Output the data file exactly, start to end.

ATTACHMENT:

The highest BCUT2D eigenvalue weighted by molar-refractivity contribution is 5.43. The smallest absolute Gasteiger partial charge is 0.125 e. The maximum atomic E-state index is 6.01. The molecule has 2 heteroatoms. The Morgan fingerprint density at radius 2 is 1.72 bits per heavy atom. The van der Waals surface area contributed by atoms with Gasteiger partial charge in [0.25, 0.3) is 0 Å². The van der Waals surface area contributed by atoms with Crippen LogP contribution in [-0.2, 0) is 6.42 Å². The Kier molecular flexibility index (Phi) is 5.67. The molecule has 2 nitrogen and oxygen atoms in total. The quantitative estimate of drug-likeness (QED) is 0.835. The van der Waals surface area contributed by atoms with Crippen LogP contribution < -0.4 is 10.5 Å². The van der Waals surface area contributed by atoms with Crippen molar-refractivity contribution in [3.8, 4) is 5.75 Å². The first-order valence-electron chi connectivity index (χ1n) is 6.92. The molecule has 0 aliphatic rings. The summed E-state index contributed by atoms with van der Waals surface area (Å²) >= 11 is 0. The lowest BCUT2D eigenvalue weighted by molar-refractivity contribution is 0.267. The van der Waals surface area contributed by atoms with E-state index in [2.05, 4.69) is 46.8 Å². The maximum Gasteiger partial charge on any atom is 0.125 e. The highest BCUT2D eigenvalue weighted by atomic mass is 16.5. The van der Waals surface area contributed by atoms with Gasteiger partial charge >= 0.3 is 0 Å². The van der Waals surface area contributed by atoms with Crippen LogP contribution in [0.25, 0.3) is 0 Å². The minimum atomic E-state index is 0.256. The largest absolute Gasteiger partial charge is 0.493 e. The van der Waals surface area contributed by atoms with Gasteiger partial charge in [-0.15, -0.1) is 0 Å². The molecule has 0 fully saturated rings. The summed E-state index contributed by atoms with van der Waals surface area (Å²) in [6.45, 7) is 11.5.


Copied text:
The highest BCUT2D eigenvalue weighted by molar-refractivity contribution is 5.43. The smallest absolute Gasteiger partial charge is 0.125 e. The maximum atomic E-state index is 6.01. The molecule has 2 heteroatoms. The Morgan fingerprint density at radius 2 is 1.72 bits per heavy atom. The van der Waals surface area contributed by atoms with Gasteiger partial charge in [0.25, 0.3) is 0 Å². The van der Waals surface area contributed by atoms with Crippen LogP contribution in [-0.2, 0) is 6.42 Å². The Kier molecular flexibility index (Phi) is 5.67. The molecule has 2 nitrogen and oxygen atoms in total. The quantitative estimate of drug-likeness (QED) is 0.835. The van der Waals surface area contributed by atoms with Crippen LogP contribution < -0.4 is 10.5 Å². The van der Waals surface area contributed by atoms with Crippen molar-refractivity contribution in [3.8, 4) is 5.75 Å². The first-order valence-electron chi connectivity index (χ1n) is 6.92. The molecule has 0 aliphatic rings. The summed E-state index contributed by atoms with van der Waals surface area (Å²) >= 11 is 0. The lowest BCUT2D eigenvalue weighted by molar-refractivity contribution is 0.267. The van der Waals surface area contributed by atoms with E-state index in [2.05, 4.69) is 46.8 Å². The maximum Gasteiger partial charge on any atom is 0.125 e. The highest BCUT2D eigenvalue weighted by atomic mass is 16.5. The van der Waals surface area contributed by atoms with Gasteiger partial charge >= 0.3 is 0 Å². The van der Waals surface area contributed by atoms with Crippen LogP contribution in [0.25, 0.3) is 0 Å². The minimum atomic E-state index is 0.256. The largest absolute Gasteiger partial charge is 0.493 e. The van der Waals surface area contributed by atoms with Gasteiger partial charge in [-0.15, -0.1) is 0 Å². The molecule has 0 fully saturated rings. The summed E-state index contributed by atoms with van der Waals surface area (Å²) in [6.45, 7) is 11.5.